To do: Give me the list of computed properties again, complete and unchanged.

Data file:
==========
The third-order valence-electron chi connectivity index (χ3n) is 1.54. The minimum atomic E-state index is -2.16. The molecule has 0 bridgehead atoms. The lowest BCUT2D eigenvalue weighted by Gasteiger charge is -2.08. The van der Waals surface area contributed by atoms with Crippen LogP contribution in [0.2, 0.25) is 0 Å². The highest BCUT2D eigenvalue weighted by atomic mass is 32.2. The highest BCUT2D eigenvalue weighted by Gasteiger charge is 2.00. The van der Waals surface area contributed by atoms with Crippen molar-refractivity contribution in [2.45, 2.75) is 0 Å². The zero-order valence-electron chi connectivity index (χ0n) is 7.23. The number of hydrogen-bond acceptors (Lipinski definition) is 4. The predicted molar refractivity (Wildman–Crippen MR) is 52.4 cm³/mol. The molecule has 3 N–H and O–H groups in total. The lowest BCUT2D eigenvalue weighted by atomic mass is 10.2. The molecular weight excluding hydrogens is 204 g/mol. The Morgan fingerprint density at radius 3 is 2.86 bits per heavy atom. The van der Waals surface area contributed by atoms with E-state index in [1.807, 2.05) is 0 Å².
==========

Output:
The third-order valence-electron chi connectivity index (χ3n) is 1.54. The minimum atomic E-state index is -2.16. The molecule has 0 bridgehead atoms. The lowest BCUT2D eigenvalue weighted by Gasteiger charge is -2.08. The van der Waals surface area contributed by atoms with Crippen LogP contribution in [0.2, 0.25) is 0 Å². The highest BCUT2D eigenvalue weighted by atomic mass is 32.2. The highest BCUT2D eigenvalue weighted by Gasteiger charge is 2.00. The van der Waals surface area contributed by atoms with Crippen molar-refractivity contribution in [2.45, 2.75) is 0 Å². The zero-order valence-electron chi connectivity index (χ0n) is 7.23. The number of hydrogen-bond acceptors (Lipinski definition) is 4. The predicted molar refractivity (Wildman–Crippen MR) is 52.4 cm³/mol. The molecule has 3 N–H and O–H groups in total. The lowest BCUT2D eigenvalue weighted by atomic mass is 10.2. The molecular weight excluding hydrogens is 204 g/mol. The Morgan fingerprint density at radius 3 is 2.86 bits per heavy atom. The van der Waals surface area contributed by atoms with E-state index in [1.807, 2.05) is 0 Å².